Choosing Increased Vacation Time Over Increased Pay

Do you suffer from vacation deprivation?    I’d come across some interesting articles back in June, did you know that the United States is the only industrialized country not to mandate paid vacation?

According to this study by the Travel Industry Association:

  • An annual vacation can cut a person’s risk of heart attack by 50%
  • Blood pressure, heart rate, and levels of epinephrine – a stress hormone – decline on holidays of only one or two days.
  • Women who take more vacations are more satisfied with their marriages.
  • Homemakers who vacation only once every six years or less have almost twice the risk of developing myocardial infarction or coronary death than do homemakers who take two or more vacations a year.
  • Burnout decreases significantly during two-week vacations
  • Overwork costs employers about $150 billion a year in stress-related absences.

And the list goes on.

Expedia’s study showed that one third of Americans do not take all of their vacation time owed to them.    Considering I carried over 3 weeks of vacation last year, this doesn’t surprise me.   We get caught up in big projects or the hustle and bustle of our everyday work.    And vacation planning takes time, often time we don’t have.  Prior to this year, the last vacation my husband and I took that did not involve visiting a family member was three years ago.   We are more than making up for it this year, having spent nearly 3 weeks in Hawaii and a week in Hilton Head with other vacation plans in the works.    Now that we’ve been going on vacation more, and now that we have an almost-two-year-old, I’m appreciating my days off.    Before, we used to take a day or two here and there to work on home improvement projects or to catch up on sleep, so vacation time didn’t matter as much.   Now, I’d willingly take a pay cut for additional weeks of vacation.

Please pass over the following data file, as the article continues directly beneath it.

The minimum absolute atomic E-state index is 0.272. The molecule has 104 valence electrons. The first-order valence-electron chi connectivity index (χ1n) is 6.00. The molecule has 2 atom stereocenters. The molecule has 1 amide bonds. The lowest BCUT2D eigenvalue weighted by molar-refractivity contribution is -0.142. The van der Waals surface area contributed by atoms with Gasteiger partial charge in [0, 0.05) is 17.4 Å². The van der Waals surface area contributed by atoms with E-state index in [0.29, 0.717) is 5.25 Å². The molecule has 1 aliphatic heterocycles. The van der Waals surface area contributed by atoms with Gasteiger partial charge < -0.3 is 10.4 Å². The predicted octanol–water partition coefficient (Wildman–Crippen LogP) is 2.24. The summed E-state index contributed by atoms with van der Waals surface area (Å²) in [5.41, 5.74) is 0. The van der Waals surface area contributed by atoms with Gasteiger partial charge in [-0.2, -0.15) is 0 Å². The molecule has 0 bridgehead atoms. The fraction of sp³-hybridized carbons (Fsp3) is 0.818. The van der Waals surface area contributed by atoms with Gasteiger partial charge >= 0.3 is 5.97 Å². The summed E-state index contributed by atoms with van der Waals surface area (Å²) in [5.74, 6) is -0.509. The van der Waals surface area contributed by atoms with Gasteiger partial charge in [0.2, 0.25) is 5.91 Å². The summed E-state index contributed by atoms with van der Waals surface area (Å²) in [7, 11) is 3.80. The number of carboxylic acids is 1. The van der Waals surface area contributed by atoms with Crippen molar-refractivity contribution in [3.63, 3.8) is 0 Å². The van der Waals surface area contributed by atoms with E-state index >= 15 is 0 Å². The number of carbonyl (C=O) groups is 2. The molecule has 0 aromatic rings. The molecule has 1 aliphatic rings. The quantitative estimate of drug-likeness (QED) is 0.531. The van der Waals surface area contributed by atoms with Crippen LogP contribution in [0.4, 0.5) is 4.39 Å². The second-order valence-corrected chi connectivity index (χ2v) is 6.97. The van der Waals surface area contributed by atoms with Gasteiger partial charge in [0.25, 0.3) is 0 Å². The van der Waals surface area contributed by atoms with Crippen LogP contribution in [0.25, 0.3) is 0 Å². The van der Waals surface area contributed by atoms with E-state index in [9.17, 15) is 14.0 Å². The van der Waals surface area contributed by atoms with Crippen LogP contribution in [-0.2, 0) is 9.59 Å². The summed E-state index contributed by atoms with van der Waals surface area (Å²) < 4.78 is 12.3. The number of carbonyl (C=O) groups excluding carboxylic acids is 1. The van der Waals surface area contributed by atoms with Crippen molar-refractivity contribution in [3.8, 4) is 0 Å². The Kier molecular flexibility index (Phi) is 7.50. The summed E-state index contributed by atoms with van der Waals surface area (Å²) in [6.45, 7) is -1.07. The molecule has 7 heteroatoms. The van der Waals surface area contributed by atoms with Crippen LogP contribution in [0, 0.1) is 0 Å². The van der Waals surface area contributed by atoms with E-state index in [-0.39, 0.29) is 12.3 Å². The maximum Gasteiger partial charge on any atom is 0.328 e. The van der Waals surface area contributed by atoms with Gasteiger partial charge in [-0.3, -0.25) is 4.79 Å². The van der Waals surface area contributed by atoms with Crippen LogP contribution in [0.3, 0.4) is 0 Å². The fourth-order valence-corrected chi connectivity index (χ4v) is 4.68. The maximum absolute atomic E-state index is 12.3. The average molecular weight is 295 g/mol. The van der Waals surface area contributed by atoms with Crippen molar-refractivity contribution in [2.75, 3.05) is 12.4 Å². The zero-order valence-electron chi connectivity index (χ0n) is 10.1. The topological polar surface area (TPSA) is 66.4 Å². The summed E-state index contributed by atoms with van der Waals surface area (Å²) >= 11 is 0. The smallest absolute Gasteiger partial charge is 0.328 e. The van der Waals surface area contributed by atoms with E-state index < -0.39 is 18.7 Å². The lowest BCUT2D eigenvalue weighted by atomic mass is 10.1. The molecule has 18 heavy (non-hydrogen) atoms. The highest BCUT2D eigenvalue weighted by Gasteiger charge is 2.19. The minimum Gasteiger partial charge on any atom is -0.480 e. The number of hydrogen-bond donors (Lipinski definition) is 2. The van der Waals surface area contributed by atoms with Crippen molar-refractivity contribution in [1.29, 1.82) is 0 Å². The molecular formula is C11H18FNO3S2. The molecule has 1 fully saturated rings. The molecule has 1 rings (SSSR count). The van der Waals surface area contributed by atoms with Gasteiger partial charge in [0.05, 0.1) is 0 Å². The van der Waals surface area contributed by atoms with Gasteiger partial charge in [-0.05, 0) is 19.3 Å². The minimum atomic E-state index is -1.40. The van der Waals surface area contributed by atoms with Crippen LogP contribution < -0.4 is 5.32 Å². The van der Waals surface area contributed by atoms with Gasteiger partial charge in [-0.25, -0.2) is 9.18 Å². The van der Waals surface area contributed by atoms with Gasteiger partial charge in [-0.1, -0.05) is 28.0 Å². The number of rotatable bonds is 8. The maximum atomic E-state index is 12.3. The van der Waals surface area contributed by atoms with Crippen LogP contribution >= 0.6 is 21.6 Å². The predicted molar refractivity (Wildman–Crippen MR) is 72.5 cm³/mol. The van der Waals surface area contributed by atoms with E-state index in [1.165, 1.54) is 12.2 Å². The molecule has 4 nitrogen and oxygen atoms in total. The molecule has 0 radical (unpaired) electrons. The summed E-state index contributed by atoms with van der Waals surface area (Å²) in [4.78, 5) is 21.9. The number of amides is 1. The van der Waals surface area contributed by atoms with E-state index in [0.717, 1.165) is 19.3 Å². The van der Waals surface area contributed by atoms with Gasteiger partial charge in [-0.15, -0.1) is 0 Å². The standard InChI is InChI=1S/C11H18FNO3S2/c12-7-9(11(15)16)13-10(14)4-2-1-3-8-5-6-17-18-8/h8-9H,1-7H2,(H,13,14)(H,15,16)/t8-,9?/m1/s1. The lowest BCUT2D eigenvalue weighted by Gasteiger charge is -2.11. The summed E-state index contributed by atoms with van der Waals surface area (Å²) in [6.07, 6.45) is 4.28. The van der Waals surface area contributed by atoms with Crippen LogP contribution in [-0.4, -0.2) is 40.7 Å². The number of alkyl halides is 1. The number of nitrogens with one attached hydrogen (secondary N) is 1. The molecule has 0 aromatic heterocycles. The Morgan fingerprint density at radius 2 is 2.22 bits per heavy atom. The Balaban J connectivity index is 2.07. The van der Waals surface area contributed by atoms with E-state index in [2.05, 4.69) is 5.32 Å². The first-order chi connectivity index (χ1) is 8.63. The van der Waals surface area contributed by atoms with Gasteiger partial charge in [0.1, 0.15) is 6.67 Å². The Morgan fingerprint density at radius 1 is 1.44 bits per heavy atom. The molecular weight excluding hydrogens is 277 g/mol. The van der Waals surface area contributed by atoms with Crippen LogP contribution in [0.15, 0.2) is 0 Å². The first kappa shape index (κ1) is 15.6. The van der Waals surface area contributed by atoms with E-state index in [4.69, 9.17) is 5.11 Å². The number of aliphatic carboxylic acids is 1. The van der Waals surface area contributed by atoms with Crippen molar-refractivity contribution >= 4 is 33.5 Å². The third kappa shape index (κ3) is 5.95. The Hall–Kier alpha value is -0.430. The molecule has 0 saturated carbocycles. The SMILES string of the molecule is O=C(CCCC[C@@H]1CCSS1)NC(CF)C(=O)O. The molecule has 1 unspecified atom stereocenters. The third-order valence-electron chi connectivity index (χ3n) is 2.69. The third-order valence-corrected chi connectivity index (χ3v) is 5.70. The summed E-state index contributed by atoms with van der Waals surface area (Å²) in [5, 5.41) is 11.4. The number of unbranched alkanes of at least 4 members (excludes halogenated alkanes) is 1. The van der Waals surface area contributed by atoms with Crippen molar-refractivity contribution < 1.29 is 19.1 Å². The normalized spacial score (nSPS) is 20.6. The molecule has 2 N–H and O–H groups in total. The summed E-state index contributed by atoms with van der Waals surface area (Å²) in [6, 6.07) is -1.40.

How about you?   What’s the right amount of vacation time to have in a year?

Until next time,

Lorelei
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